[All data among adolescents and young people (ages 13-24) in Honduras. All differences are statistically significant at p<0.05 (differences between those who completed primary school or less and those who attended or completed secondary school or more)]

The longer adolescents are in school, the less likely they are to have gender unequal beliefs and justify intimate partner violence.

Honduras Factsheet

Honduras Fact Sheet - The transformative power of secondary education

To learn about attitudes toward gender, the VACS asks survey respondents if they believe a series of questions about gender roles, such as “only men, not women, should decide when to have sex” or “a woman should tolerate violence to keep her family together.”
 
To learn about attitudes towards physical intimate partner violence against women, survey respondents were asked if they believe a husband is justified in hitting or beating his wife in certain situations, such as if she goes out without telling him or if she argues with him.

Adolescent pregnancy and child marriage are linked to not completing secondary school

However, adolescents and young people who attend secondary school in Honduras may face unique risks

Those who attended or completed secondary school in Honduras were more likely to experience certain forms of sexual violence.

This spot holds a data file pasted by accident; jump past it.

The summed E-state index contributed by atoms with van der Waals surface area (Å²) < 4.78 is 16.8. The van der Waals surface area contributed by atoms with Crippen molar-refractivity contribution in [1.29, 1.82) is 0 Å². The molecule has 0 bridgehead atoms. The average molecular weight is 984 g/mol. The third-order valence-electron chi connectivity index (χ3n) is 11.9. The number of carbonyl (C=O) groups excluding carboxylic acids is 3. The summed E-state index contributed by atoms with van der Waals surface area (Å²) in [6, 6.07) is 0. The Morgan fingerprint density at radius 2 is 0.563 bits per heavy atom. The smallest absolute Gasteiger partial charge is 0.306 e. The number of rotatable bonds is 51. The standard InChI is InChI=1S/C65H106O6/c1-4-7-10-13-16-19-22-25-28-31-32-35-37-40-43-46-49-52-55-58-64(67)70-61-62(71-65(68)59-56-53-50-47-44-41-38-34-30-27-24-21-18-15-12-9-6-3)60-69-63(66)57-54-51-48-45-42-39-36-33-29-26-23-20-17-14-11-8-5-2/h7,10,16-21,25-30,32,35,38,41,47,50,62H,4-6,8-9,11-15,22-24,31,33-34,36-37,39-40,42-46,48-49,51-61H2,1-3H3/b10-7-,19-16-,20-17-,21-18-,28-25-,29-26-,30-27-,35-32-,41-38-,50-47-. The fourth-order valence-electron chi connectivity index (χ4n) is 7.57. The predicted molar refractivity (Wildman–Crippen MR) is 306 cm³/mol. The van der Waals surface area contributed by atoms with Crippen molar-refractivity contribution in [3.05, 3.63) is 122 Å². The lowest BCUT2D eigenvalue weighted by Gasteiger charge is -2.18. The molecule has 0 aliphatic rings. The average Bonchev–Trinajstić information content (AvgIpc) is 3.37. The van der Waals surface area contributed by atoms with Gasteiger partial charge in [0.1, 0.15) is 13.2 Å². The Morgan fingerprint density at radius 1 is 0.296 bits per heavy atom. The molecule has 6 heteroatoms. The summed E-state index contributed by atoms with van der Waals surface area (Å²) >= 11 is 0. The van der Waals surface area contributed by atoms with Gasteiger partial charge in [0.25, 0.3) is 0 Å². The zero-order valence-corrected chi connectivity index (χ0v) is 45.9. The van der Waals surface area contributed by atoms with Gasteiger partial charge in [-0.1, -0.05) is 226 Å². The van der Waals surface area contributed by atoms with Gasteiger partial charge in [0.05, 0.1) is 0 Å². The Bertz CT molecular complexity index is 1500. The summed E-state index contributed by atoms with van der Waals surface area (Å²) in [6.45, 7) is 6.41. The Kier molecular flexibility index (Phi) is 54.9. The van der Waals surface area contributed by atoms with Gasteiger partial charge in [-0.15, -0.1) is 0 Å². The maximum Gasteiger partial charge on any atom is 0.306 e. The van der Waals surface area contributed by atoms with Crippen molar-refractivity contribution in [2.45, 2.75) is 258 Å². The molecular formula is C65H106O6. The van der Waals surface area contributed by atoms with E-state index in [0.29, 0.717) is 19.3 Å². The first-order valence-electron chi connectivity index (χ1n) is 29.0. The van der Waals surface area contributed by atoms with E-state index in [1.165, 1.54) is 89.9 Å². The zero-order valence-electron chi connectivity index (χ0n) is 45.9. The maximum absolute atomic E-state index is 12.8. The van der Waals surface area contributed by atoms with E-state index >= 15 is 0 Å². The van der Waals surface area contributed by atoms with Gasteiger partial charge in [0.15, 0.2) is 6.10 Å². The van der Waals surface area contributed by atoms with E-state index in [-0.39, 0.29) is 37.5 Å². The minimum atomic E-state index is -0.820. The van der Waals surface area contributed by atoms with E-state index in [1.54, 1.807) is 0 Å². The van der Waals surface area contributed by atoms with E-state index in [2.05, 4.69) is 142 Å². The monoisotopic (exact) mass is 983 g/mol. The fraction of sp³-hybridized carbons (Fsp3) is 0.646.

After controlling for age, childhood orphanhood, child marriage and closeness with mother**, adolescents and young people who attended or completed secondary school had significantly greater odds of experiencing unwanted sexual touching or attempted physically forced or coerced sex.

Although the findings show that those who attended or completed secondary school faced an increased risk of non-penetrative sexual violence, we do not know if that violence occurred at home, at work, at school, on the way to school or somewhere else. Additional research is needed to better understand the context of the violence, including location and perpetrators of violence. 

We know what works to prevent sexual violence at home, in schools and in the community

The findings from Honduras highlight the many protective aspects of secondary education—more equitable gender beliefs and lower rates of pregnancy and child marriage. In addition, a secondary education is protective against ever experiencing physically forced and coerced sex for adolescent girls and young women. Honduras must do more to ensure that students continue to and graduate from secondary school. Even before COVID-19, only about half of girls (51%) and 42% of boys completed upper secondary school.*** 

 

Our findings also suggest that attending secondary school may increase the risk for certain forms of sexual violence including unwanted sexual touching and attempted forced or coerced sex. Efforts to create safe and supportive school environments are essential in promoting educational access and completion. 

 

Explore additional data, evidence and solutions to violence in and around schools on  Together for Girls’ education hub

 

Find resources on what works to prevent sexual violence against children, adolescents and youth on Together for Girls’ SV Solutions hub

* For this analysis, level of education was defined as having completed primary school or less, or attended/completed secondary school or more.
**Survey respondents were asked, “How close do/did you feel to your biological mother? Would you say very close, close, not close or do not have/never had a relationship with her?
***UNESCO Institute for Statistics http://data.uis.unesco.org/